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Family

Kristen Bell and Dax Shepard's kids sleep in their bedroom. Should you do it, too?

kristen bell, dax sherpard, kristen dax parents

Kristen Bell and Dax Shepard on the red carpet, 2014.

Dax Shepard and Kristen Bell have never been shy about their parenting strategies. The couple caused a stir last year when Bell said she’ll wait up to five or six days before bathing her girls depending on whether they smell or not.

“I'm a big fan of waiting for the stink,” she said jokingly, according to E.T. Online. “Once you catch a whiff, that's biology's way of letting you know you need to clean it up."

Bell also admitted the sex talk she attempted with her daughters fell on deaf ears because it was so boring. Bell and Shepard have two daughters, Lincoln, 8, and Delta, 7.

On Monday's episode of Shepard’s “Armchair Expert” podcast, the couple admitted they let their daughters sleep in their room. “You know the girls sleep on the floor of our bedroom,” she said, according to Yahoo.

The admission came before the couple shared a story of a mysterious smell that took over their bedroom. “A few nights ago, I smell a really raunchy smell, and I’m like, ‘Who’s farting?’” she said. “All three of them are like, ‘Sorry, it’s me.’ So, I’m like, OK, my family has gas.

“In the morning, I’m like, wow, nobody’s gas has dissipated. But it also smells like it’s burning,” she continued.


Bell washed the sheets of the bed and opened some windows in the room, but the smell persisted. The next day, Bell finally realized that it was the Ooler mattress pad. Oolers need water to work and Shepard accidentally poured a protein shake inside instead.

As a parent, I gotta say that the idea of sharing my wife and I’s bedroom with two kids every night sounds like a bad idea. First, it's hard enough to get a good night’s sleep with another person and a dog in the bed, but a pair of kids adds another dimension of disruptions.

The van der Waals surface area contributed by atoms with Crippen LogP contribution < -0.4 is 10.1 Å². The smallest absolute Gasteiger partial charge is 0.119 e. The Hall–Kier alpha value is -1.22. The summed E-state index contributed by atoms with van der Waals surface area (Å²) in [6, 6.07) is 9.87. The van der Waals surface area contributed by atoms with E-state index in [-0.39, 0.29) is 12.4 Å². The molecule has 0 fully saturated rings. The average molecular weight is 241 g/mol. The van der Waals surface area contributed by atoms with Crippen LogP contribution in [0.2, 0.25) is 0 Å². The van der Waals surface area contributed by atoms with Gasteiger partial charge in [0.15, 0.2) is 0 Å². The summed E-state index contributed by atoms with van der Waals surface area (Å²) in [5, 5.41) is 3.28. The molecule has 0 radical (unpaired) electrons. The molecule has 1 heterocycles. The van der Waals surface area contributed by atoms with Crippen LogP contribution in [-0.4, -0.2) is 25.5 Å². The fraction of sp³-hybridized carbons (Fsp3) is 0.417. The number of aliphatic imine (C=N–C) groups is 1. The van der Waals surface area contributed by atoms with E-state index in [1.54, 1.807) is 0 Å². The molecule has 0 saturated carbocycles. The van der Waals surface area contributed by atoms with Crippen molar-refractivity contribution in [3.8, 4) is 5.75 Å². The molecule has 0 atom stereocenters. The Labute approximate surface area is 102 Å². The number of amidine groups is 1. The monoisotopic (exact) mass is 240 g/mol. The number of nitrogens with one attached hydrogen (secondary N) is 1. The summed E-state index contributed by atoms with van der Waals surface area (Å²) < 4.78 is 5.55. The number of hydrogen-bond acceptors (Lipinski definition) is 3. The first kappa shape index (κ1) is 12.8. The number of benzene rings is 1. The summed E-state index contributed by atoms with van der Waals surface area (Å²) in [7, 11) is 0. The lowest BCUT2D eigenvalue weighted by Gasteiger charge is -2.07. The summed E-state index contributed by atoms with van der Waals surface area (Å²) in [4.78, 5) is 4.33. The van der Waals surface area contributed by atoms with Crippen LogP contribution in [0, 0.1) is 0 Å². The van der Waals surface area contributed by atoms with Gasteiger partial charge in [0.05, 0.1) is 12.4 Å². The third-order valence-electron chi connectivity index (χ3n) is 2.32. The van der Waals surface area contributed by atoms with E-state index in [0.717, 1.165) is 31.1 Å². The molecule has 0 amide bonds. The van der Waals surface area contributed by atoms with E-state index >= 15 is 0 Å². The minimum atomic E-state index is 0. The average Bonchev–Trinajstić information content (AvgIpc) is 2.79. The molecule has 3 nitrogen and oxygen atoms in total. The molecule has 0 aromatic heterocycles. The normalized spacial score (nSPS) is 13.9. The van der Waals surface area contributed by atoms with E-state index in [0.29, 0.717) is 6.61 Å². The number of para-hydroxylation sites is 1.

That’s two more people waking up to go to the bathroom, tossing and turning, and passing gas.

Bell and Shepard’s story raises an important question: Is co-sleeping good for kids?

According to the National Sleep Foundation (NSF), as many as 24% of parents have their children sleep in their beds for at least part of the night.

"There are two reasons for co-sleeping," NSF spokeswoman Jodi Mindell, author of “Sleeping Through the Night,” says. "One is a family lifestyle decision; it's important to the parents. Reason two is reactive co-sleeping. You don't really want them there, but it's easier than having to solve a problem at 2 a.m. No matter which you do, at some point, you'll want to make a change."

Lynelle Schneeberg, Psy.D., director of the behavioral sleep program at Connecticut Children's Medical Center, told Parents.com that even though there are some benefits to co-sleeping, it’s much more important to raise children who are confident, independent sleepers.

Dr. Schneeberg says that children who go to bed in their parents’ room can develop a sleep crutch that makes it difficult for them to fall asleep when they’re alone.

"They may be misdiagnosed as anxious because, since they have a hard time falling asleep without a parent nearby, they sometimes display anxious behaviors to convince a parent to stay nearby at bedtime," Dr. Schneeberg explained.

It can be tough for the parents' relationship as well.

"I've seen many families in which one parent—most often, the father—ends up sleeping in a different room entirely," she said. "The parent with the children often becomes exhausted by either the restless sleep of the kids or the needs of each kid after an awakening."

Obviously, Bell and Shepard know what’s right for their family so we’re not judging them as parents. But their story is a great excuse to discuss the issue of sleep because it plays such a big role in our physical and mental health.

And as a parent, I know that there’s nothing better for your mental health than having a child who sleeps through the night. In their own room.

Nature

Pennsylvania home is the entrance to a cave that’s been closed for 70 years

You can only access the cave from the basement of the home and it’s open for business.

This Pennsylvania home is the entrance to a cave.

Have you ever seen something in a movie or online and thought, "That's totally fake," only to find out it's absolutely a real thing? That's sort of how this house in Pennsylvania comes across. It just seems too fantastical to be real, and yet somehow it actually exists.

The home sits between Greencastle and Mercersburg, Pennsylvania, and houses a pretty unique public secret. There's a cave in the basement. Not a man cave or a basement that makes you feel like you're in a cave, but an actual cave that you can't get to unless you go through the house.

Turns out the cave was discovered in the 1830s on the land of John Coffey, according to Uncovering PA, but the story of how it was found is unclear. People would climb down into the cave to explore occasionally until the land was leased about 100 years later and a small structure was built over the cave opening.